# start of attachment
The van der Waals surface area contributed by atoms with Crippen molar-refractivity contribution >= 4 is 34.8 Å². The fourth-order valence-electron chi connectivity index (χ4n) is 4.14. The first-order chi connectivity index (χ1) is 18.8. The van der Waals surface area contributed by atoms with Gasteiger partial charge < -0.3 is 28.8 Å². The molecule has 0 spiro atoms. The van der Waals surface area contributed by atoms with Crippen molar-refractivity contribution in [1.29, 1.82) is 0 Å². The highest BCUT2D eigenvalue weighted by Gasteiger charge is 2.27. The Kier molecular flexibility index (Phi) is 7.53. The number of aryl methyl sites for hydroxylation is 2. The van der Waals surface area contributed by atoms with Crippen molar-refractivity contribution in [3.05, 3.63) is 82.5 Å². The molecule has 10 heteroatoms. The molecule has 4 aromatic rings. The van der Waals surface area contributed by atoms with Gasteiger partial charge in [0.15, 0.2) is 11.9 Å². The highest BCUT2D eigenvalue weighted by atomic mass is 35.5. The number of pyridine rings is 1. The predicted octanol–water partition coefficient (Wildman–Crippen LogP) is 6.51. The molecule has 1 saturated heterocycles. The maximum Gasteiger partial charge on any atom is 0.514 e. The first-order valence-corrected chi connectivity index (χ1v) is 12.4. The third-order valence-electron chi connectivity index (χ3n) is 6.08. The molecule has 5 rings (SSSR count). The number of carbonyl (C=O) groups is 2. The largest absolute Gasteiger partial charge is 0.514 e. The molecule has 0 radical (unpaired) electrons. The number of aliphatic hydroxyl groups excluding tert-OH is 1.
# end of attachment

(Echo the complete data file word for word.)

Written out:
The van der Waals surface area contributed by atoms with Crippen molar-refractivity contribution >= 4 is 34.8 Å². The fourth-order valence-electron chi connectivity index (χ4n) is 4.14. The first-order chi connectivity index (χ1) is 18.8. The van der Waals surface area contributed by atoms with Gasteiger partial charge < -0.3 is 28.8 Å². The molecule has 0 spiro atoms. The van der Waals surface area contributed by atoms with Crippen molar-refractivity contribution in [1.29, 1.82) is 0 Å². The highest BCUT2D eigenvalue weighted by Gasteiger charge is 2.27. The Kier molecular flexibility index (Phi) is 7.53. The number of aryl methyl sites for hydroxylation is 2. The van der Waals surface area contributed by atoms with Crippen molar-refractivity contribution in [3.05, 3.63) is 82.5 Å². The molecule has 10 heteroatoms. The molecule has 4 aromatic rings. The van der Waals surface area contributed by atoms with Gasteiger partial charge in [0.15, 0.2) is 11.9 Å². The highest BCUT2D eigenvalue weighted by atomic mass is 35.5. The number of pyridine rings is 1. The predicted octanol–water partition coefficient (Wildman–Crippen LogP) is 6.51. The molecule has 1 saturated heterocycles. The maximum Gasteiger partial charge on any atom is 0.514 e. The first-order valence-corrected chi connectivity index (χ1v) is 12.4. The third-order valence-electron chi connectivity index (χ3n) is 6.08. The molecule has 5 rings (SSSR count). The number of carbonyl (C=O) groups is 2. The largest absolute Gasteiger partial charge is 0.514 e. The molecule has 0 radical (unpaired) electrons. The number of aliphatic hydroxyl groups excluding tert-OH is 1.